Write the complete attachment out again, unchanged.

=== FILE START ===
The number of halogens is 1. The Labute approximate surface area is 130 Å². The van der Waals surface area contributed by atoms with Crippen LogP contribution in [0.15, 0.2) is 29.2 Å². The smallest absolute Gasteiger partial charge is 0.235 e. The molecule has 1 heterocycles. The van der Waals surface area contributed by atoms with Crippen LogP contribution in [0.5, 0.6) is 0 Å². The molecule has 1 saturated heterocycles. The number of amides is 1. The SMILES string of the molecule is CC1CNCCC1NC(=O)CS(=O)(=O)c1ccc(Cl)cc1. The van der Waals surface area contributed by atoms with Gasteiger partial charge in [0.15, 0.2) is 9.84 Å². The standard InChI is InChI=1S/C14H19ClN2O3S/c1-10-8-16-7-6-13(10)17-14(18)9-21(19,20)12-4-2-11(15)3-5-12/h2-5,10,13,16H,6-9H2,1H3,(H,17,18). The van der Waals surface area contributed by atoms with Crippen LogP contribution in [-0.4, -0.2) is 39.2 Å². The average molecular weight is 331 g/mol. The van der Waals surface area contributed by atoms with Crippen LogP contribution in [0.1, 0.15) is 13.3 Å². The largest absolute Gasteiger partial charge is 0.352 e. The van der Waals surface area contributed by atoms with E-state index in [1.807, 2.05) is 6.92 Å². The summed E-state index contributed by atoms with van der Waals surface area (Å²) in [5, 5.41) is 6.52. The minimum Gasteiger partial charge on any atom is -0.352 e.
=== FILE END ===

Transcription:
The number of halogens is 1. The Labute approximate surface area is 130 Å². The van der Waals surface area contributed by atoms with Crippen LogP contribution in [0.15, 0.2) is 29.2 Å². The smallest absolute Gasteiger partial charge is 0.235 e. The molecule has 1 heterocycles. The van der Waals surface area contributed by atoms with Crippen LogP contribution in [0.5, 0.6) is 0 Å². The molecule has 1 saturated heterocycles. The number of amides is 1. The SMILES string of the molecule is CC1CNCCC1NC(=O)CS(=O)(=O)c1ccc(Cl)cc1. The van der Waals surface area contributed by atoms with Gasteiger partial charge in [0.15, 0.2) is 9.84 Å². The standard InChI is InChI=1S/C14H19ClN2O3S/c1-10-8-16-7-6-13(10)17-14(18)9-21(19,20)12-4-2-11(15)3-5-12/h2-5,10,13,16H,6-9H2,1H3,(H,17,18). The van der Waals surface area contributed by atoms with Crippen LogP contribution in [-0.4, -0.2) is 39.2 Å². The average molecular weight is 331 g/mol. The van der Waals surface area contributed by atoms with Crippen LogP contribution in [0.1, 0.15) is 13.3 Å². The largest absolute Gasteiger partial charge is 0.352 e. The van der Waals surface area contributed by atoms with E-state index in [1.807, 2.05) is 6.92 Å². The summed E-state index contributed by atoms with van der Waals surface area (Å²) in [5, 5.41) is 6.52. The minimum Gasteiger partial charge on any atom is -0.352 e.